In this case it was submitted that the Complainant was treated badly by the Respondent and the Court was invited to infer that he was so treated because of his race. Such an inference could only be drawn if there was evidence of some weight from which it could be concluded that persons of a different race or nationality were or would be treated more favourably. All that has been proffered in support of that contention is a mere assertion unsupported by any evidence."
5.1 It is only where such a prima facie case has been established that the burden of proving there was no infringement of the principle of equal treatment passes to the respondent. In reaching my decision, I have taken into account all of the submissions, written and oral, made by the parties.
5.2 Section 6(1) of the Acts provides that discrimination shall be taken to occur where "a person is treated less favourably than another person is, has been or would be treated in a comparable situation on any of the grounds specified in subsection (2)....." Section 6(2) (a) of the Acts defines the gender ground as follows- "as between any 2 persons that one is a woman and the other is a man". Section 6(2) (h) of the Acts defines the discriminatory ground of race as follows - "as between any 2 persons, ... that they are of different race, colour, nationality or national origins".
Discriminatory treatment in relation to Conditions of Employment and Training.
5.3 The complainant has raised an issue in relation to the respondent's failure to provide her with a written contract of employment. The respondent has admitted their failure to provide the complainant with a written contract, but state that in this respect they did not treat the respondent less favourably than other employees who were male or not Latvian. It was their policy at the time to delay the issuing of written contracts and issue them in batches. As there is no evidence of a difference in treatment based on gender or nationality, this element of the complaint must fail. It is not a matter for the Tribunal to investigate allegations of breaches of the Terms of Employment (Information) Act 1994.
5.4 The complainant has also claimed that that the respondent discriminated against her by not providing her with a health and safety statement or training. Again the respondent has admitted as much but claims that in this regard the complainant was treated no worse than other employees. The company did not provide safety training or generate a safety statement until after the period of the complainant's employment. As there is no evidence of a difference in treatment based on gender or nationality, this element of the complaint must fail. It is not a matter for the Tribunal to investigate breaches of the Safety, Health and Welfare at Work Acts.
Section 14A of the Acts defines harassment as The Acts define harassment as:
any form of unwanted conduct related to any of the discriminatory grounds, being conduct which has the purpose or effect of violating a person's dignity and creating an intimidating, hostile, degrading, humiliating or offensive environment for the person. Such unwanted conduct may consist of acts, requests, spoken words, gestures or the production, display or circulation of written words, pictures or other material.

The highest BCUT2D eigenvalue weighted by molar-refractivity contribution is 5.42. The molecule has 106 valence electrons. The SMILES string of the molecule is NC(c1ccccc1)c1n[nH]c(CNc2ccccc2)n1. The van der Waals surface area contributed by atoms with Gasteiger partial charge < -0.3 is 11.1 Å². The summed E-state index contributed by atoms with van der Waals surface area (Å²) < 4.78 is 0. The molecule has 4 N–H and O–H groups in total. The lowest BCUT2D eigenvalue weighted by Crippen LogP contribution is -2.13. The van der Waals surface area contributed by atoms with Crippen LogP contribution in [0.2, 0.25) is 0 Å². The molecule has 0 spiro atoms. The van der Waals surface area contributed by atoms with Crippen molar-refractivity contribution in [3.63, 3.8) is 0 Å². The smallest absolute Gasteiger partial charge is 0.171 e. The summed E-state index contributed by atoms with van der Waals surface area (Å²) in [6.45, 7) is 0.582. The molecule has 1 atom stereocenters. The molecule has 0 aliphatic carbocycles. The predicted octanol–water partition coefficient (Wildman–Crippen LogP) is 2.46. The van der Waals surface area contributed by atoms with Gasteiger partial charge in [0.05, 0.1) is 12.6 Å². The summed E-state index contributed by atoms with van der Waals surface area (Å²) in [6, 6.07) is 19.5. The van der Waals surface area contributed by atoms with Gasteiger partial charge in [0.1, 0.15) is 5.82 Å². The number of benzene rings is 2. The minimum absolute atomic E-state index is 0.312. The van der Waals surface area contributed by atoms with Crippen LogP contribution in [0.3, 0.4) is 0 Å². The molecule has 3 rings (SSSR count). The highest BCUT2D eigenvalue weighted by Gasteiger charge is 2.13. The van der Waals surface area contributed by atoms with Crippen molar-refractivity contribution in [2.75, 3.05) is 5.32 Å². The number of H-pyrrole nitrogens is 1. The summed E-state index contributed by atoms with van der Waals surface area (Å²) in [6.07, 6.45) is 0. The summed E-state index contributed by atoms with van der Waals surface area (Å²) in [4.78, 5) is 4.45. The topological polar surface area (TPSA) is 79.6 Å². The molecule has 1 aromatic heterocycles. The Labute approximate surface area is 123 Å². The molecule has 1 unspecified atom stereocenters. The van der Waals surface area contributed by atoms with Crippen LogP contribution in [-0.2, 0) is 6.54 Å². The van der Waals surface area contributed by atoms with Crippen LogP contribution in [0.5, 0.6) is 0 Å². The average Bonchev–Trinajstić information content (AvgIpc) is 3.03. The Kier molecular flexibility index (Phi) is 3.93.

The complainant claims that Mr A was hostile to her in the latter period of her employment but has adduced no evidence to support her contention that his behaviour was in any way related to her gender or nationality. I conclude that any hostility was related to Mr A's perception of her work performance and was not related to her gender or nationality. Therefore her claim of harassment fails.
5.4 Discriminatory Dismissal
The next element of the complainant's claim concerns the allegations that she was subjected to a discriminatory dismissal by the respondent on the grounds of her race and/or gender. The complainant claims that she dismissed without any proper procedures and that the unfavourable treatment was based on personal dislike related to her race and/or gender. The respondent admits that the dismissal procedure fell short of what the complainant was entitled to under her contract of employment. The complainant argues that a hypothetical comparator, an Irish and/or male employee with good English would have been aware of his rights and would not have been treated as unfavourably as the complainant was. The respondent have stated however that they have in fact summarily dismissed Irish male employees without proper procedures having been followed. It is clear that the termination of the complainant's employment fell short of the procedures required by her employment contract or the Code of Practice on Grievance and Disciplinary Procedures. As the Labour Court commented in Aidotas Gedrimas v Mulleadys Ltd it has dealt with many cases "where employers are accused of dismissing workers without resorting to the appropriate disciplinary procedures and such cases are by no means confined to workers whose national origin is outside Ireland."
The complainant's dismissal may well have been marked by procedural defects. However, the claim before me is an allegation of dismissal on the grounds of race and/or gender. I conclude from the evidence before me that the dismissal was for poor performance and not on the grounds of gender or race within the meaning of the Employment Equality Acts. Therefore the complainant's claim of discriminatory dismissal on the grounds of gender or race fails.
6.1 Having investigated the above complaint, I hereby make the following decision in accordance with section 79(6) of the Employment Equality Acts, 1998 to 2008. I find that:
(1) the respondent did not discriminate against the complainant on the gender or race grounds pursuant to section 6(2) of the Acts (in terms of his conditions of employment/training) and contrary to section 8(1) of the Acts;
(2) the respondent did not discriminate against the complainant on the gender or race grounds pursuant to section 6(2) of the Acts, in respect of discriminatory dismissal contrary to section 8(6) of the Acts; and
(3) the respondent did not harass the complainant contrary to section 14A of the Acts.
Therefore the complainant's case fails.
15 March, 2011